After a friendly against West Germany, he made his final international appearance at Windsor Park, in a 1-1 draw with Northern Ireland in the 1957 British Home Championship.

BERT WILLIAMS
 
With the 1st World War over, ex- Saddler Williams resumed his career by signing for First Division Wolverhampton Wanderers in September 1945 for £3,500. He immediately became first choice at the Molineux club, making his official debut when league football resumed on 31 August 1946 in a 6-1 win over Arsenal, a game the was also the Wolves début of Johnny Hancocks.

He gained his first honour in 1949 as the team lifted the FA Cup after defeating
Leicester City. His part in winning this prize saw him rewarded with an
England call-up later that month, as he made his international debut on 22 May 1949 in a 3-1 friendly win in France. He held onto the goalkeeper’s jersey through the 1950 FIFA World Cup, and at that tournament played in England’s surprise defeat to the USA.

However, he got injured in November 1951 and Gil Merrick established himself in the meantime, and he did not get another chance until December 1954.

ALLAN CLARKE

Clarke was called up for England’s 1970 World Cup squad in Mexico, despite being uncapped. He made his debut for his country against Czechoslovakia in the heat and pressure of a World Cup first round match. Clarke scored the only goal of the match from the penalty spot. He remains the last England player to make his international debut in a World Cup finals match.

Over the next five years he appeared a total of 19 times for England, scoring 10 goals, but it was not enough to secure qualification for the European Football Championships of 1972 and 1976, or the 1974 World Cup.

There you go then. Which ex-Saddler is going to play for England next? I hope Scott Dann sorts himself out with a good club this summer and we see him playing in the 2014 World Cup.

The Play-offs from Hell

I have just finished wasting a rare sunny few hours watching Crewe beat Southend in the first leg of the 2nd Division Play-offs. At least Southend only lost by one goal. We had a severe beating when we were in a similar position. Alan Buckley’s 3 Striped Adidas Shirt takes up the tale…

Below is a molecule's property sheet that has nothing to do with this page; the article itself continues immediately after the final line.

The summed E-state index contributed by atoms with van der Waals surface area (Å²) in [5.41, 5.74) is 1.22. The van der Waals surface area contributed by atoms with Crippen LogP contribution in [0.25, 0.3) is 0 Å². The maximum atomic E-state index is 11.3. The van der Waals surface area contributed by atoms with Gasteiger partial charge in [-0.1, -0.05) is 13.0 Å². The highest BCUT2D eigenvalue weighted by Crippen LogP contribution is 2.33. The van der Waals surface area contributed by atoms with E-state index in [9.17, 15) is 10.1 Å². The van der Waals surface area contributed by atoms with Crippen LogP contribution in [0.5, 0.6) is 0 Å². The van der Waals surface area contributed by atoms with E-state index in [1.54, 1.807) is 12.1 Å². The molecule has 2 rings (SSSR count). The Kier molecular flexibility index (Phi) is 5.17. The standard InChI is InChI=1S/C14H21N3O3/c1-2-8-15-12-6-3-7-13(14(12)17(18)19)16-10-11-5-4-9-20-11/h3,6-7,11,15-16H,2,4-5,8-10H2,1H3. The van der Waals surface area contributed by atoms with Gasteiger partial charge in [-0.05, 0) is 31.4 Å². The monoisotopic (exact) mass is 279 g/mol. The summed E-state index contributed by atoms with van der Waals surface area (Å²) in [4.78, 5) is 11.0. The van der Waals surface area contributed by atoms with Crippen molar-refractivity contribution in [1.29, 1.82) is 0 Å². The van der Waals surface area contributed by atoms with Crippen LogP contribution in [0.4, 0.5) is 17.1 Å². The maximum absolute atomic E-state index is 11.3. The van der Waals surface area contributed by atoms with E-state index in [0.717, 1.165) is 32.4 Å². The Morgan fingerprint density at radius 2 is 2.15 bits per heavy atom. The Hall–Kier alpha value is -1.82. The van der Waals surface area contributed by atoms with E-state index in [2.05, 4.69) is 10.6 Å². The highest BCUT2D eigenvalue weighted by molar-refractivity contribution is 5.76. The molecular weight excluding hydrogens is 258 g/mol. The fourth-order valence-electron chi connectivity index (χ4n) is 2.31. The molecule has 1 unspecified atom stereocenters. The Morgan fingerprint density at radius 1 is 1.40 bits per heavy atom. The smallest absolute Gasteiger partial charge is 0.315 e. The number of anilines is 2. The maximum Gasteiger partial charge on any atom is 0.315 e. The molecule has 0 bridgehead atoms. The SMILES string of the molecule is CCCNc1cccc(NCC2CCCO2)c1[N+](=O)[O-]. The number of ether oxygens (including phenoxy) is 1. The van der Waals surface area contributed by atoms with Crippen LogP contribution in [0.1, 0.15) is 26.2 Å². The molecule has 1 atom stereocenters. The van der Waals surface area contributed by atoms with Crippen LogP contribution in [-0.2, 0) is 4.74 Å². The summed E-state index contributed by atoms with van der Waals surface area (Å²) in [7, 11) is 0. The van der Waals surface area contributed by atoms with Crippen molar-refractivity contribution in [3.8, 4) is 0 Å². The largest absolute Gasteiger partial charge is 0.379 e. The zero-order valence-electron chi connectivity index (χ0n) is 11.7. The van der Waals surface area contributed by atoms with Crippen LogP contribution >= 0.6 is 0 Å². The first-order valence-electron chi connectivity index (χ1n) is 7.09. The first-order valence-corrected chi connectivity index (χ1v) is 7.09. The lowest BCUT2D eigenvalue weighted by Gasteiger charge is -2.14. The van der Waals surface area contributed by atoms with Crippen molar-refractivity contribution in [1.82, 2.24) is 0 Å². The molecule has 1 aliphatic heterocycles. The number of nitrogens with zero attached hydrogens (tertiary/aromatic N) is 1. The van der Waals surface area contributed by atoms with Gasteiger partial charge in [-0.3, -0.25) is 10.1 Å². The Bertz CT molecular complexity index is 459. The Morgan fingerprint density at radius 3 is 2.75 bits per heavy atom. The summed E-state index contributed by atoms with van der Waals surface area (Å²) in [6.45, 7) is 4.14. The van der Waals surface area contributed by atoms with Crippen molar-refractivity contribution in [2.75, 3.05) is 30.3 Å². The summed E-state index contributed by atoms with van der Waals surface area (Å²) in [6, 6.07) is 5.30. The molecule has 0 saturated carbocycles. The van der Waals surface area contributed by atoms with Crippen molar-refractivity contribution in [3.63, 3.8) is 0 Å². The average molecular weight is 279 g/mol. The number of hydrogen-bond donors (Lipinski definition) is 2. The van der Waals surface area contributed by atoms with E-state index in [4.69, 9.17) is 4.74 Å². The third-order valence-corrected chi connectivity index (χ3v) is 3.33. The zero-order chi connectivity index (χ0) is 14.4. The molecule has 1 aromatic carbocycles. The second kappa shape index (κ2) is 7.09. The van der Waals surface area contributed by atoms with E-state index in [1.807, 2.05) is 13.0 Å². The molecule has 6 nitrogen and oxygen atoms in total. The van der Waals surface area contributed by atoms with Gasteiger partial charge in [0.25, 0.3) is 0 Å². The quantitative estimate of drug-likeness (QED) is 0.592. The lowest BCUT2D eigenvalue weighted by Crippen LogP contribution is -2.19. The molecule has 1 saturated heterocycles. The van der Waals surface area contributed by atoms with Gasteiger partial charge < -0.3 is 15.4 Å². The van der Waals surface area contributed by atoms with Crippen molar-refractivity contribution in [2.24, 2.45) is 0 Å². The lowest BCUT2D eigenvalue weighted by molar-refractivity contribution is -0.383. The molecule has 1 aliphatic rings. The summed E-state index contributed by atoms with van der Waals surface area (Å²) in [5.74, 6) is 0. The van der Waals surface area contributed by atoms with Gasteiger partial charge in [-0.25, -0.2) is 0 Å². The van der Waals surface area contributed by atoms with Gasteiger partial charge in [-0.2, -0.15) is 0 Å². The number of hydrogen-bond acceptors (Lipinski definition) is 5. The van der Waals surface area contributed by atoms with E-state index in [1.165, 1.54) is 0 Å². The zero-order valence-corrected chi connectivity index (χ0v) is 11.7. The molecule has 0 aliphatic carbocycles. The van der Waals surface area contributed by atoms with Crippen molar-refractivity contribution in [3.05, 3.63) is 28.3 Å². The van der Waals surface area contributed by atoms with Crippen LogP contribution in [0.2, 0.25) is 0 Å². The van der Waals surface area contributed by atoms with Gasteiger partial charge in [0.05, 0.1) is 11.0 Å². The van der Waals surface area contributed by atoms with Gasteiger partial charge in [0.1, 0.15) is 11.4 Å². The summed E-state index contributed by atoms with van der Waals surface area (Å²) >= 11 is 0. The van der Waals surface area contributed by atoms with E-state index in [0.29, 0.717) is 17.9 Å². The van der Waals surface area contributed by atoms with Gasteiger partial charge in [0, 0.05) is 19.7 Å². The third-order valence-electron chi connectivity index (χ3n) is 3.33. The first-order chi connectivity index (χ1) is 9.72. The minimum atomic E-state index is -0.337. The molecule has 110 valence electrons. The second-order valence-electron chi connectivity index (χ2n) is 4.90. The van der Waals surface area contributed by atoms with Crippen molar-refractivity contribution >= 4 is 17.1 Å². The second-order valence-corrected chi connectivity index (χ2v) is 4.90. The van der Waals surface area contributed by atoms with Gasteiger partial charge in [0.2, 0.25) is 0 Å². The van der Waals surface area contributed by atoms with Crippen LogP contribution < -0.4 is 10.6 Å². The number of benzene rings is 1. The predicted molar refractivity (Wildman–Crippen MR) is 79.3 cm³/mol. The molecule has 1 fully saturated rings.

It’s that time of year again – the play-offs. For over twenty-five years these promotion deciders have brought joy and despair to fans, players, management and everyone else involved. Its been over a decade since Walsall last competed and twenty-four years since Saddlers first. Both occasions were, of course, successful although typical of our luck we didn’t have a day out at Wembley. However the 1992-93 season’s heartbreak may not be familiar to younger fans and those of us of a certain age may have chosen to have forgotten.

For the record, Walsall had ended the season on a high with five successive wins to finish in 5th spot. This meant they had to face Crewe Alexandra. The Saddlers had done the double over The Railwaymen in the league and were confident of their chances of reaching the final. Crewe manager Dari Gradi had ruffled Kenny Hibbitt’s feathers in the lead-up to the first game by stating Walsall had been far too physical in those league games.

Come the day, Walsall were simply slaughtered by the home side who easily ran out 5-1 winners. The normally tight defence went to pieces. This display was typified by the normally dependable centre-back Colin Methven who put through his own goal. Hopes were raised in the second leg at Bescot when Wayne Clarke , who strangely had been left out of the first game, gave his side an 18th minute lead. But a Tony Naylor hat trick soon put those hopes to bed as Walsall lost 4-2 on the night and 9-3 on aggregate.

Thanks AB3SAS. The return game was one of my first games at the Bescot and I remember being stood on The Gilbert Alsop as Martin O’Connor scored with a rocket, to give us a bit of hope. I only remember Methven for his spectacular keepie- uppie -own- goal, which you sometimes see on those odd footballing moments video compilations from Danny Baker or Danny Dyer. 

March for Victory 1982

Alan Buckley’s 3 Striped Adidas Shirt has given me another story that made my eyes pop out my head. Groundsharing? With Wolves? Never. Over my dead body. Well, it almost happened. Here is the news!

This month marks the 30th anniversary of Walsall FC’ Chairman Ken Wheldon’s absurd plans for the Saddlers to ground share with Wolverhampton Wanderers at the Molineux. Supporters were up in arms over the very thought and for several weeks there was uncertainty over our future. A number of meetings were arranged between supporters to combat this and the Save Walsall Action Group (SWAG) was formed. Two of the main players in this fans body were Barrie Blower and Tom Hargreaves. There were also ongoing meetings between members of  Walsall Council and Ken Wheldon. Walsall Council were looking to buy a major shareholding to prevent league football taken out of the town.

For Walsall’s last home game of the season  v. Doncaster Rovers a protest march was arranged by SWAG, starting at Bridgeman Street in Walsall town centre to the turnstiles at Hillary Street from 2pm. The purpose of this action was to promote further awareness at what was happening at Walsall Football Club  and the ‘March For Victory’ duly took place in a peaceful fashion  with over a thousand fans marching to the Pleck with banners of protest.

The publicity campaign was carefully managed and t-shirts were made available at the cost of £2 and SWAG badges at 20p were also on offer. The t-shirts were modelled by two young women in publicity shoots which were circulated to the local press. SWAG worked closely with the newspapers who reported what seemed to be daily updates of all the speculation which was rife at the time.